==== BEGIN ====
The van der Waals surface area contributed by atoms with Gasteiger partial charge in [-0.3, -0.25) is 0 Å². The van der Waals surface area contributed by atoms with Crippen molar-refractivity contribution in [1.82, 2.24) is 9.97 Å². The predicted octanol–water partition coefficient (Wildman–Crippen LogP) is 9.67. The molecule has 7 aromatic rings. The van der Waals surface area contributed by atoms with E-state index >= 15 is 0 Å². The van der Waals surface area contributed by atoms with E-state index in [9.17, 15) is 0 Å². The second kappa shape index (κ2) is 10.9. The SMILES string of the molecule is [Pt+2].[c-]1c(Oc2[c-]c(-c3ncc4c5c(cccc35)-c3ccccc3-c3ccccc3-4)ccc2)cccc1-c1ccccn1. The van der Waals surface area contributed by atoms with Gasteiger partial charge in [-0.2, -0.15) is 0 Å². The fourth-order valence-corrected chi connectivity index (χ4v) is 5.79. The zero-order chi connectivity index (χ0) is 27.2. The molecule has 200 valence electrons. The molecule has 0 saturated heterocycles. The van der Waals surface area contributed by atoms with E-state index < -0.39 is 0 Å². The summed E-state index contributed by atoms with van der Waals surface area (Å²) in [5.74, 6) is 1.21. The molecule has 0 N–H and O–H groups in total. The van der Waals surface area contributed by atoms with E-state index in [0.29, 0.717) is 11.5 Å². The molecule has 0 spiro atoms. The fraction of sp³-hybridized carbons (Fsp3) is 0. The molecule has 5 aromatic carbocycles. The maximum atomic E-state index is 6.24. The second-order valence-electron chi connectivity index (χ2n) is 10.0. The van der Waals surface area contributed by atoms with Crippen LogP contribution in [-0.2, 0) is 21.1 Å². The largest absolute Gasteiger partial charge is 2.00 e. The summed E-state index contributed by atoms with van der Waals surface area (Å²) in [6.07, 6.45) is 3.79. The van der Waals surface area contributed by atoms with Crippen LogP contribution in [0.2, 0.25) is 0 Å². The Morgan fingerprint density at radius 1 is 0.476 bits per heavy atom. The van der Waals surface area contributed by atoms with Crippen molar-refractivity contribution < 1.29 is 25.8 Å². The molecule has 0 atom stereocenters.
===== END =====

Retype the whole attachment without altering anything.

The van der Waals surface area contributed by atoms with Gasteiger partial charge in [-0.3, -0.25) is 0 Å². The van der Waals surface area contributed by atoms with Crippen molar-refractivity contribution in [1.82, 2.24) is 9.97 Å². The predicted octanol–water partition coefficient (Wildman–Crippen LogP) is 9.67. The molecule has 7 aromatic rings. The van der Waals surface area contributed by atoms with E-state index >= 15 is 0 Å². The van der Waals surface area contributed by atoms with E-state index in [9.17, 15) is 0 Å². The second kappa shape index (κ2) is 10.9. The SMILES string of the molecule is [Pt+2].[c-]1c(Oc2[c-]c(-c3ncc4c5c(cccc35)-c3ccccc3-c3ccccc3-4)ccc2)cccc1-c1ccccn1. The van der Waals surface area contributed by atoms with Gasteiger partial charge in [-0.2, -0.15) is 0 Å². The fourth-order valence-corrected chi connectivity index (χ4v) is 5.79. The zero-order chi connectivity index (χ0) is 27.2. The molecule has 200 valence electrons. The molecule has 0 saturated heterocycles. The van der Waals surface area contributed by atoms with E-state index < -0.39 is 0 Å². The summed E-state index contributed by atoms with van der Waals surface area (Å²) in [5.74, 6) is 1.21. The molecule has 0 N–H and O–H groups in total. The van der Waals surface area contributed by atoms with E-state index in [0.29, 0.717) is 11.5 Å². The molecule has 0 spiro atoms. The fraction of sp³-hybridized carbons (Fsp3) is 0. The molecule has 5 aromatic carbocycles. The maximum atomic E-state index is 6.24. The second-order valence-electron chi connectivity index (χ2n) is 10.0. The van der Waals surface area contributed by atoms with Crippen LogP contribution in [-0.2, 0) is 21.1 Å². The largest absolute Gasteiger partial charge is 2.00 e. The summed E-state index contributed by atoms with van der Waals surface area (Å²) in [6.07, 6.45) is 3.79. The van der Waals surface area contributed by atoms with Crippen LogP contribution in [0.2, 0.25) is 0 Å². The Morgan fingerprint density at radius 1 is 0.476 bits per heavy atom. The van der Waals surface area contributed by atoms with Crippen molar-refractivity contribution < 1.29 is 25.8 Å². The molecule has 0 atom stereocenters.